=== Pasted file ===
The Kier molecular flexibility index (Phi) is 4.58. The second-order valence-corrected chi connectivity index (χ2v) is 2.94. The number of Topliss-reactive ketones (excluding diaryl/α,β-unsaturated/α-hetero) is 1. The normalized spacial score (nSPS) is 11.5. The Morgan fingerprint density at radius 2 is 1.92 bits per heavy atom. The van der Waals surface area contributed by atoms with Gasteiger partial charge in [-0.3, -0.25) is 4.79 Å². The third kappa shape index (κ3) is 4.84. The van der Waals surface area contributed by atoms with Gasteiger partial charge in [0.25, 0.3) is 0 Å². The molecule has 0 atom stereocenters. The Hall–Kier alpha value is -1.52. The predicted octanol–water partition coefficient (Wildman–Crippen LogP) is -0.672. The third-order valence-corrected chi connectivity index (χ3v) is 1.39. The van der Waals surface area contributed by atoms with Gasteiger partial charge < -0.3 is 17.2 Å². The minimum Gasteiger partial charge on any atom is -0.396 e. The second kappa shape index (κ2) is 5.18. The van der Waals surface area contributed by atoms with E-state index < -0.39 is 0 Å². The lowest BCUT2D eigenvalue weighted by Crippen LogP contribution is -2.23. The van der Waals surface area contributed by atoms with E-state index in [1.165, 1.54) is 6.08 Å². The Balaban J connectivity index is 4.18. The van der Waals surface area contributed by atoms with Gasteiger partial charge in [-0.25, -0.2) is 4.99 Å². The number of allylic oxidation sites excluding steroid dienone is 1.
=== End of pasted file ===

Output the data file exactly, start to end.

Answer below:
The Kier molecular flexibility index (Phi) is 4.58. The second-order valence-corrected chi connectivity index (χ2v) is 2.94. The number of Topliss-reactive ketones (excluding diaryl/α,β-unsaturated/α-hetero) is 1. The normalized spacial score (nSPS) is 11.5. The Morgan fingerprint density at radius 2 is 1.92 bits per heavy atom. The van der Waals surface area contributed by atoms with Gasteiger partial charge in [-0.3, -0.25) is 4.79 Å². The third kappa shape index (κ3) is 4.84. The van der Waals surface area contributed by atoms with Gasteiger partial charge in [0.25, 0.3) is 0 Å². The molecule has 0 atom stereocenters. The Hall–Kier alpha value is -1.52. The predicted octanol–water partition coefficient (Wildman–Crippen LogP) is -0.672. The third-order valence-corrected chi connectivity index (χ3v) is 1.39. The van der Waals surface area contributed by atoms with Gasteiger partial charge < -0.3 is 17.2 Å². The minimum Gasteiger partial charge on any atom is -0.396 e. The second kappa shape index (κ2) is 5.18. The van der Waals surface area contributed by atoms with E-state index < -0.39 is 0 Å². The lowest BCUT2D eigenvalue weighted by Crippen LogP contribution is -2.23. The van der Waals surface area contributed by atoms with E-state index in [1.165, 1.54) is 6.08 Å². The Balaban J connectivity index is 4.18. The van der Waals surface area contributed by atoms with Gasteiger partial charge in [-0.25, -0.2) is 4.99 Å². The number of allylic oxidation sites excluding steroid dienone is 1.